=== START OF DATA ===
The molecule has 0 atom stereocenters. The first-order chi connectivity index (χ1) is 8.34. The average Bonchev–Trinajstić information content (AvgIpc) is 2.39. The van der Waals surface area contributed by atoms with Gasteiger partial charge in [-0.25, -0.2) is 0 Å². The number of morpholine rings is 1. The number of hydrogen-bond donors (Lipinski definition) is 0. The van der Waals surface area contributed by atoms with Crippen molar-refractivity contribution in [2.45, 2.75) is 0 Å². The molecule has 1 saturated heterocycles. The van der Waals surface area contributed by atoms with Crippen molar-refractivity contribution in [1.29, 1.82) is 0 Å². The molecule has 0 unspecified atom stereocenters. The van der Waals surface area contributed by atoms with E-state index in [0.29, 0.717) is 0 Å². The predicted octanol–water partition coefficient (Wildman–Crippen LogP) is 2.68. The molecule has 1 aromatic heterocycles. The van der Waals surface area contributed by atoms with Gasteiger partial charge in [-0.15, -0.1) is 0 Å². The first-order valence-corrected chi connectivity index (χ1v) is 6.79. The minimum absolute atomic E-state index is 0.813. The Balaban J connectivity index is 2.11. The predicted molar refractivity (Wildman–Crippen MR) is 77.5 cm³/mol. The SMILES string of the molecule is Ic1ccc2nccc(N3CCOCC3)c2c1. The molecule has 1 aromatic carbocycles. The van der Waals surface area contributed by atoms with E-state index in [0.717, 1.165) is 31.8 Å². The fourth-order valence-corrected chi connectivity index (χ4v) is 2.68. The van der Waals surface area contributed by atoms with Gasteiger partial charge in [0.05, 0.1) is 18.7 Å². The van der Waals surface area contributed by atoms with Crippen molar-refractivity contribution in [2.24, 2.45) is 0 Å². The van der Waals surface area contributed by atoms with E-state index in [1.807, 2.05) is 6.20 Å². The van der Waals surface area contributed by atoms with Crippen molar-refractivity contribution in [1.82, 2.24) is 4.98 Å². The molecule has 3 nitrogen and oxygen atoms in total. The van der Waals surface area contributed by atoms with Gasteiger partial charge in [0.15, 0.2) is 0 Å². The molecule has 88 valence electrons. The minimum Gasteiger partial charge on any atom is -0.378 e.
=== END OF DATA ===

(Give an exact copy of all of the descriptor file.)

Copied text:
The molecule has 0 atom stereocenters. The first-order chi connectivity index (χ1) is 8.34. The average Bonchev–Trinajstić information content (AvgIpc) is 2.39. The van der Waals surface area contributed by atoms with Gasteiger partial charge in [-0.25, -0.2) is 0 Å². The number of morpholine rings is 1. The number of hydrogen-bond donors (Lipinski definition) is 0. The van der Waals surface area contributed by atoms with Crippen molar-refractivity contribution in [2.45, 2.75) is 0 Å². The molecule has 1 saturated heterocycles. The van der Waals surface area contributed by atoms with Crippen molar-refractivity contribution in [1.29, 1.82) is 0 Å². The molecule has 0 unspecified atom stereocenters. The van der Waals surface area contributed by atoms with E-state index in [0.29, 0.717) is 0 Å². The predicted octanol–water partition coefficient (Wildman–Crippen LogP) is 2.68. The molecule has 1 aromatic heterocycles. The van der Waals surface area contributed by atoms with Gasteiger partial charge in [-0.15, -0.1) is 0 Å². The first-order valence-corrected chi connectivity index (χ1v) is 6.79. The minimum absolute atomic E-state index is 0.813. The Balaban J connectivity index is 2.11. The predicted molar refractivity (Wildman–Crippen MR) is 77.5 cm³/mol. The SMILES string of the molecule is Ic1ccc2nccc(N3CCOCC3)c2c1. The molecule has 1 aromatic carbocycles. The van der Waals surface area contributed by atoms with E-state index in [0.717, 1.165) is 31.8 Å². The fourth-order valence-corrected chi connectivity index (χ4v) is 2.68. The van der Waals surface area contributed by atoms with Gasteiger partial charge in [0.05, 0.1) is 18.7 Å². The van der Waals surface area contributed by atoms with Crippen molar-refractivity contribution in [2.24, 2.45) is 0 Å². The van der Waals surface area contributed by atoms with E-state index in [1.807, 2.05) is 6.20 Å². The van der Waals surface area contributed by atoms with Crippen molar-refractivity contribution in [1.82, 2.24) is 4.98 Å². The molecule has 3 nitrogen and oxygen atoms in total. The van der Waals surface area contributed by atoms with Gasteiger partial charge in [0.15, 0.2) is 0 Å². The molecule has 88 valence electrons. The minimum Gasteiger partial charge on any atom is -0.378 e.